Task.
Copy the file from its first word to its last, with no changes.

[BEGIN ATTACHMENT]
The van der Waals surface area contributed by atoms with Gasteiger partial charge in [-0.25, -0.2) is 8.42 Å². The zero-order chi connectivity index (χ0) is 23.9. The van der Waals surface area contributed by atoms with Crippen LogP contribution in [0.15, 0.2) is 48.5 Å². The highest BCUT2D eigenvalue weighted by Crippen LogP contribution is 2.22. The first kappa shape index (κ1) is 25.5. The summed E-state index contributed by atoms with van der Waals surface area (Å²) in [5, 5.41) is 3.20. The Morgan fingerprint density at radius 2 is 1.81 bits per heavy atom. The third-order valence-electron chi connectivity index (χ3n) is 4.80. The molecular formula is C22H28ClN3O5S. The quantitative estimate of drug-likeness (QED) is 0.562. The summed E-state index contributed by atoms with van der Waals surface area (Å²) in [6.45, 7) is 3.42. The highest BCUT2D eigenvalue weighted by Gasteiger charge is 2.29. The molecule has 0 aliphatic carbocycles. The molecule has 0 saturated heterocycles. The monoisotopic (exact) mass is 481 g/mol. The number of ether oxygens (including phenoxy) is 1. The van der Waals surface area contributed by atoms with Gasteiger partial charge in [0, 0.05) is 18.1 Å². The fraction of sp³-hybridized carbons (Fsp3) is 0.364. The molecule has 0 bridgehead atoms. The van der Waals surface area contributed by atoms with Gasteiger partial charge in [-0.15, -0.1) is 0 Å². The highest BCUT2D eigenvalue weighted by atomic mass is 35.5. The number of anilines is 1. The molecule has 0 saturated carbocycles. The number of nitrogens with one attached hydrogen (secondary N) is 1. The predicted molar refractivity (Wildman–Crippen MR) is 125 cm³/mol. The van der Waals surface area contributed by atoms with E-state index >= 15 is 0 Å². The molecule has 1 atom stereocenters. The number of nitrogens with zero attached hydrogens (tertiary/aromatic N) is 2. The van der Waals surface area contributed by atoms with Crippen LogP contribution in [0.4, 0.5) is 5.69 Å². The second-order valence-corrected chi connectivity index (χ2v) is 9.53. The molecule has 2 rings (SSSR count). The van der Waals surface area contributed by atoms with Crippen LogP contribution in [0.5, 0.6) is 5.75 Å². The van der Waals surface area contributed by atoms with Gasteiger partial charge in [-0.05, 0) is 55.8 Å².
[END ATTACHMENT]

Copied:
The van der Waals surface area contributed by atoms with Gasteiger partial charge in [-0.25, -0.2) is 8.42 Å². The zero-order chi connectivity index (χ0) is 23.9. The van der Waals surface area contributed by atoms with Crippen LogP contribution in [0.15, 0.2) is 48.5 Å². The highest BCUT2D eigenvalue weighted by Crippen LogP contribution is 2.22. The first kappa shape index (κ1) is 25.5. The summed E-state index contributed by atoms with van der Waals surface area (Å²) in [5, 5.41) is 3.20. The Morgan fingerprint density at radius 2 is 1.81 bits per heavy atom. The third-order valence-electron chi connectivity index (χ3n) is 4.80. The molecular formula is C22H28ClN3O5S. The quantitative estimate of drug-likeness (QED) is 0.562. The summed E-state index contributed by atoms with van der Waals surface area (Å²) in [6.45, 7) is 3.42. The highest BCUT2D eigenvalue weighted by Gasteiger charge is 2.29. The molecule has 0 aliphatic carbocycles. The molecule has 0 saturated heterocycles. The monoisotopic (exact) mass is 481 g/mol. The number of ether oxygens (including phenoxy) is 1. The van der Waals surface area contributed by atoms with Gasteiger partial charge in [0, 0.05) is 18.1 Å². The fraction of sp³-hybridized carbons (Fsp3) is 0.364. The molecule has 0 bridgehead atoms. The van der Waals surface area contributed by atoms with Gasteiger partial charge in [-0.15, -0.1) is 0 Å². The highest BCUT2D eigenvalue weighted by atomic mass is 35.5. The number of anilines is 1. The molecule has 0 saturated carbocycles. The number of nitrogens with one attached hydrogen (secondary N) is 1. The predicted molar refractivity (Wildman–Crippen MR) is 125 cm³/mol. The van der Waals surface area contributed by atoms with E-state index >= 15 is 0 Å². The molecule has 1 atom stereocenters. The number of nitrogens with zero attached hydrogens (tertiary/aromatic N) is 2. The van der Waals surface area contributed by atoms with Crippen LogP contribution in [0.4, 0.5) is 5.69 Å². The second-order valence-corrected chi connectivity index (χ2v) is 9.53. The molecule has 2 rings (SSSR count). The van der Waals surface area contributed by atoms with Crippen LogP contribution in [0.5, 0.6) is 5.75 Å². The van der Waals surface area contributed by atoms with Gasteiger partial charge in [-0.05, 0) is 55.8 Å².